DehradDun : There is a debate raging in the mountain state here over the setting up of hydel power projects on the Ganga and its tributaries.
Amongst the extremists either, like the sadhu and sants demanding a complete ban there are the “self-styled” intellectuals who propagate that the over 27500 MW hydel power should be exploited in the name of development.
The logic given by such extremists has been from the insane to illogical. Perhaps the only logical view has come from the president of the Nai Akhara Parishad, Mahant Balwant Singh, who has taken the stand that to oppose the setting up of hydel power projects on the Ganga just for the heck of it was not proper, but the cleanliness and smooth flow of the river should be the main consideration of those for setting up of the projects.
He reminds those who are against the setting up of the hydel power projects in retaining the sanctity and purity of the river that it is after the Ganga enters the plains in Hardwar that the states downstream are polluting and literally killing the river.
The industrial waste of tanneries and industries and untreated sewerage of the number of cities downstream have made polluted its waters to the extent that it is non-drinkable.
It is tragic that politics is now going on in the name of preservation of the Ganga.
Rajendra Prasad, popularly known as waterman has taken the stand that the Ganga should be kept free of hydel power projects and dedicated to the country as a whole.
His view is that the hydel power projects should be allowed to come up in the other rivers of the state and country and the national river should be allowed to flow without any politics or hindrance.
To press home his point he maintains that the Ganga is not just a river.
Wherever two rivers meet in the entire stretch of the Ganga the place is called a prayag. Devprayag, Rudraprayag, Karanprayag, Vishnuprayag and Nandprayag are the five prayags in Uttarakhand, and as their name suggests they are the confluence of two rivers, of which ultimately one loses its identity and becomes the Ganga.
Those for setting up of hydel power projects, including chief minister Vijay Bahuguna have taken the stand that Uttarakhand which is a power-deficit state can not only sell power to other states, if the power projects are allowed, but also become financially self sufficient.
The power projects will also create employment opportunities for the large number of educated unemployed in the state and cites the example of adjoining Himachal which is not only power surplus but also making hundreds of crores by selling power to other states.
However, Himachal has set out certain guidelines on the power projects that are coming up.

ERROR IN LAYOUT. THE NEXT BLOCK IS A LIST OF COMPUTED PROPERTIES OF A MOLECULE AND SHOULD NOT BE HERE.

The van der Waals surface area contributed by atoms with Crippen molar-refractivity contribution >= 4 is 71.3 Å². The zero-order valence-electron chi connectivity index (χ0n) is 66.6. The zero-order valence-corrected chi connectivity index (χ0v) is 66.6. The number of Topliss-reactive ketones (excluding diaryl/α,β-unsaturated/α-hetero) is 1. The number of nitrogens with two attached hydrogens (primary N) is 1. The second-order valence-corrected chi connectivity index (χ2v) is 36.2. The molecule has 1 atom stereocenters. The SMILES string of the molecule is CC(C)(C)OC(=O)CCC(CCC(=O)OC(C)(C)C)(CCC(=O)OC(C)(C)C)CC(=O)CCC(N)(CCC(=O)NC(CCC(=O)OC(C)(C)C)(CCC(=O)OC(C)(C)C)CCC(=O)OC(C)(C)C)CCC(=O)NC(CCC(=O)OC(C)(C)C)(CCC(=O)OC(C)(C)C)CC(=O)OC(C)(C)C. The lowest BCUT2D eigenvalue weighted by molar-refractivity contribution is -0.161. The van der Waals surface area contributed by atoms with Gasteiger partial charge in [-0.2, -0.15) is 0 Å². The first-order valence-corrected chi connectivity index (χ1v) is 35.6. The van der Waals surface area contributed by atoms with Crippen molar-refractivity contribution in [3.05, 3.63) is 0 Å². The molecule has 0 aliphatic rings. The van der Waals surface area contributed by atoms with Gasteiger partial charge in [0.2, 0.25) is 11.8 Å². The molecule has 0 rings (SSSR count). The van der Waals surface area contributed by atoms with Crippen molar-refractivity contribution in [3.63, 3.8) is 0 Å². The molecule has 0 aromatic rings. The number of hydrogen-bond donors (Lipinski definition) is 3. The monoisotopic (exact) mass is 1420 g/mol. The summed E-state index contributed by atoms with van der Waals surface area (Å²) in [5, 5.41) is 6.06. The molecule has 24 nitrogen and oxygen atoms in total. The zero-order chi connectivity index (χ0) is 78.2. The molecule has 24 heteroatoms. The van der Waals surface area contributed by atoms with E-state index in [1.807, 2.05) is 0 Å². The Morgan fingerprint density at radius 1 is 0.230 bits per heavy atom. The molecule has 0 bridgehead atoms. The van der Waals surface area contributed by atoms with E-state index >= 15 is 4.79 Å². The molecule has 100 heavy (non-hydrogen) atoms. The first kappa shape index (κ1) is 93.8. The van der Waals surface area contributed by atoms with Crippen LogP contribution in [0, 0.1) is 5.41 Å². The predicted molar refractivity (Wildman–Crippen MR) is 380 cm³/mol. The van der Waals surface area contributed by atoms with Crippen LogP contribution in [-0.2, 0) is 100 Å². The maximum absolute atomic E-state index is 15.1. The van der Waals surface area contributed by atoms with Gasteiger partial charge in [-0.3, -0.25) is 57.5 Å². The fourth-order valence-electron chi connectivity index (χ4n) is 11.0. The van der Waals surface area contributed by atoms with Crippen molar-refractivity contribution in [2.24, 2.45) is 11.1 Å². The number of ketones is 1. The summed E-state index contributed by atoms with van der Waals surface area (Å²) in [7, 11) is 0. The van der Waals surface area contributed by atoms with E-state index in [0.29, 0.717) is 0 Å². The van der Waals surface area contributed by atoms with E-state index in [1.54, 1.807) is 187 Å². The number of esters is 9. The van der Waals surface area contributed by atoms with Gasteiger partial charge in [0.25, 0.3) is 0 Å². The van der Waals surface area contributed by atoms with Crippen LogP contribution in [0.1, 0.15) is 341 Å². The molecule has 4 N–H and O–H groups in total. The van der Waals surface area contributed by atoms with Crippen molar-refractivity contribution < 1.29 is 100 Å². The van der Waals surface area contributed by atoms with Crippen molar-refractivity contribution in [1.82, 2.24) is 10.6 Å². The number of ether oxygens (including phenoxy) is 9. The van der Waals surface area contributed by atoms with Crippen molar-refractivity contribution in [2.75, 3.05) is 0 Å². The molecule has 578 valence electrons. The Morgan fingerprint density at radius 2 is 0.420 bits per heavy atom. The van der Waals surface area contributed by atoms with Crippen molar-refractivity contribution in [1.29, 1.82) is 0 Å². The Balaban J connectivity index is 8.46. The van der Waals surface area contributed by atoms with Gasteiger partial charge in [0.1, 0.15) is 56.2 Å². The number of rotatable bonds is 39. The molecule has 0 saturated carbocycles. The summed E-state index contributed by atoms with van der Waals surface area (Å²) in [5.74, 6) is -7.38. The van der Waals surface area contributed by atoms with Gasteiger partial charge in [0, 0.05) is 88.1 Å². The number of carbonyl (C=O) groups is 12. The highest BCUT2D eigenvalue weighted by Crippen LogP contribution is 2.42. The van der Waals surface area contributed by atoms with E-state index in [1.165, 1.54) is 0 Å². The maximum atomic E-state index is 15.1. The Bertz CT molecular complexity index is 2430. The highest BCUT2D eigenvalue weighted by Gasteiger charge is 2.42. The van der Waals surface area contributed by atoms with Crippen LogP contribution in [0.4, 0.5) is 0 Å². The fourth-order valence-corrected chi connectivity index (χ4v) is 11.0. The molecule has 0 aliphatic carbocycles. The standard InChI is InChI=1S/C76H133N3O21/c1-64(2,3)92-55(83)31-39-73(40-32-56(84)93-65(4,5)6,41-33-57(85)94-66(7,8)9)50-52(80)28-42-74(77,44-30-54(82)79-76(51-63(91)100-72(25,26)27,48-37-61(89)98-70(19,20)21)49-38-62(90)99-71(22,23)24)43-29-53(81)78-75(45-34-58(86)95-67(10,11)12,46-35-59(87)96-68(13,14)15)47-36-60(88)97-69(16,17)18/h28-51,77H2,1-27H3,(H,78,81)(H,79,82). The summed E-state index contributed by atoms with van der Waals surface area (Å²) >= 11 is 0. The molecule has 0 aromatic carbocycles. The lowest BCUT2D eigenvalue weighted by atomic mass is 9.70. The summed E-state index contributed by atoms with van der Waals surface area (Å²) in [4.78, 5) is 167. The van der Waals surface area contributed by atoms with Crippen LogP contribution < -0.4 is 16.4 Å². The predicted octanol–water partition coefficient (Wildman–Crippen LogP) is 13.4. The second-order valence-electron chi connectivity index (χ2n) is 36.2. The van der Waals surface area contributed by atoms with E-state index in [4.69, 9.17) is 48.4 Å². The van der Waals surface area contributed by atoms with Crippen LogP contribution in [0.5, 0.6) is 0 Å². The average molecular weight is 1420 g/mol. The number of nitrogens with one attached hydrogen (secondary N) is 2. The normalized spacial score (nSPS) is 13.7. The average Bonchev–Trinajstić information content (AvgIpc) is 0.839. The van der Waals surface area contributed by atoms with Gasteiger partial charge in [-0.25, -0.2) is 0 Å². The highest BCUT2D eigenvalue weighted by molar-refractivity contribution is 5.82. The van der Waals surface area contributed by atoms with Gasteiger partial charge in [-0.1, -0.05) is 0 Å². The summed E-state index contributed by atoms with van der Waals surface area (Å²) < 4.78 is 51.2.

Most important, the project has to ensure that atleast 20 per cent water is left along the mainstream so as to save not only the aquatic flora and fauna downstream, but the drinking and irrigation schemes that have been set up on the river for various villages along its flow.
But it is not that there has not been environmental damage and the problem of rehabilitating thousands of people in Himachal Pradesh.
A number of villages and NGOs are opposing the setting up of hydel power projects in that state because of the problems that they are giving birth to and some of the problems are being reconsidered because of the popular resentment against them.
Maybe Uttarakhand should learn from them and form a body of experts that takes an aesthetic and humanistic approach to the problem to the satisfaction of those for and against the setting up of hydel power projects on the Ganga and its tributaries in Uttarakhand.
But perhaps the decision of the Prayagwal Sabha at Allahabad where the mahants and purohits have taken the decision that they will give ‘lota’ full of Ganga water to the VVIPs to drink during the Maha Kumbh in the city.
It will give them cause to think on the sanctity of the river by spelling out the what is the difference in the water of a river and that of a sewer.
On this the Uttarakhand Kranti Dal, which is for setting up of hydel power projects on the river has taken a dig at the sants and sadhus opposing the projects.
The community of sants and sadhus that is demanding for a clean and free flowing Ganga should first see at the large number of ashrams and hutments created by the sages along the rivers which are discharging untreated human waste into the river, before opposing the setting up of power projects on the river, the party said.
A journalist with over 40 years of experience, Jagdish Bhatt was Editor, Hill Post (Uttarakhand).
Jagdish had worked with India’s leading English dailies, which include Times of India, Indian Express, Pioneer and several other reputed publications. A highly acclaimed journalist, he was a recipient of many awards
Jagdish Bhatt, aged 72, breathed his last on 28th August 2021 at his Dehradun residence.